Top 5 Fintech Trends, Now and in the Future

A version of this article originally appeared on RSM US LLP’s The Real Economy Blog.

Financial technology, or fintech, is rapidly evolving financial services, creating a new infrastructure and platforms for the industry’s next generation. Much remains to be seen, but here are the top trends we expect to shape fintech this year and beyond:

1. Embedded Finance is Here to Stay
Increasingly, customers are demanding access to products and services that are embedded in one centralized location, pushing companies to provide financial services products through partnerships and white-label programs.

Health care, consumer products, technology companies can embed a loan, a checking account, a line of credit or a payment option into their business model and platform. This means large-scale ecosystem disruption for many players and presents a potential opportunity for companies that offer customized customer experiences. This also means the possibility of offering distinct groups personalized services uniquely tailored to their financial situation.

2. A Super App to Rule All
We also anticipate the rise of “super apps” that pull together many apps with different functions into one ecosystem. For example, WeChat is used in Asia for messaging, payments, restaurant orders, shopping and even booking doctors’ appointments.

The adoption of super apps has been slower in the United States, but finance and payment companies and apps including PayPal Holding’s PayPal and Venmo, Block’s Cash App, Coinbase Global’s cryptocurrency wallet, Robinhood Markets’ trading app, buy now, pay later firms Affirm and Klarna and neobank Chime are building out their functionality. Typical functions of these super apps include payments via QR code, peer-to-peer transfers, debit and checking accounts, direct deposits, stock trading, crypto trading and more.

3. DeFi Gains Further Acceptance
Roughly a third of all the venture capital fintech investments raised in 2021 went to fund blockchain and cryptocurrency projects, according to PitchBook data. This includes $1.9 billion in investments for decentralized finance (known as DeFi) platforms, according to data from The Block. DeFi has the potential not only to disrupt the financial services industry but radically transform it, via the massive structural changes it could bring.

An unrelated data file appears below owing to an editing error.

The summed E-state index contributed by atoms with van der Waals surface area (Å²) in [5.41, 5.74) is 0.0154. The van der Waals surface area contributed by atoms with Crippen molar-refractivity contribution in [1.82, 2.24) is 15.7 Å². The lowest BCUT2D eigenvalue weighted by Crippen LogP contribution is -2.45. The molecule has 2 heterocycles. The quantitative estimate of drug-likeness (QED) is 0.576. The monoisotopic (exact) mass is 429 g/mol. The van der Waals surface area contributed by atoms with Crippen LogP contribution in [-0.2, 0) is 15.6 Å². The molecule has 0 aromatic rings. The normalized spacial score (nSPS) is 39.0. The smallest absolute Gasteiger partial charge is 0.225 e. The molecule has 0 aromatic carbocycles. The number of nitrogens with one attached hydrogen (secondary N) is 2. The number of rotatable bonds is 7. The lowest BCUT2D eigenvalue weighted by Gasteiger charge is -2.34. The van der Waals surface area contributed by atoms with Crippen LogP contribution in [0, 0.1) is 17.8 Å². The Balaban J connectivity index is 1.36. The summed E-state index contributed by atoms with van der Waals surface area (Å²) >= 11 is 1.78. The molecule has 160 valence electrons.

DeFi is an alternative to the current financial system and relies on blockchain technology; it is open and global with no central governing body. Most current DeFi projects use the Ethereum network and various cryptocurrencies. Users can trade, lend, borrow and exchange assets directly with each other over decentralized apps, instead of relying on an intermediary. The net value locked in DeFi protocols, according to The Block, grew from $16 billion in 2020 to $101.4 billion in 2021 in November 2021, demonstrating its potential.

4. Digital Wallets
Digital wallets such as Apple Pay and Google Pay are increasingly popular alternatives to cash and card payments, and we expect this trend to continue. Digital wallets are used for 45% of e-commerce and mobile transactions, according to Bloomberg, but their use accounts for just 26% of physical point-of-sale payments. By 2024, WorldPay expects 33% of in-person payments globally to be made using digital wallets, while the use of cash is expected to fall to 13% from 21% in the next three to four years.

We are starting to see countries like China, Mexico and the United States strongly considering issuing digital currency, which could also drastically reduce the use of cash.

5. Regulators Catching Up to Fintechs
It’s no surprise that regulators have been playing catch up to fintech innovation for a few years now, but 2022 could be the year they make some headway. The Consumer Finance Protection Bureau, noting the rapid growth of “buy now, pay later” adoption, opened an inquiry into five companies late in 2021 and has signaled its intent to regulate the space.

Securities and Exchange Commission Chair Gary Gensler signaled the agency’s intent to regulate cryptocurrencies during an investor advisory committee meeting in 2021. The acting chair of the Federal Deposit Insurance Corp. has similarly prioritized regulating crypto assets in 2022, noting the risks they pose. And this January, the Acting Comptroller of the Currency, Michael Hsu, noted that crypto has gone mainstream and requires a “coordinated and collaborative regulatory approach.”

Other agencies have also begun evaluating the use of technologies like artificial intelligence and machine learning in financial services.

The Takeaway
There are other forces at play shaping the fintech space, including automation, artificial intelligence, growing attention on environmental, social and governance issues, and workforce challenges. But we’ll be watching these five major trends closely as the year continues.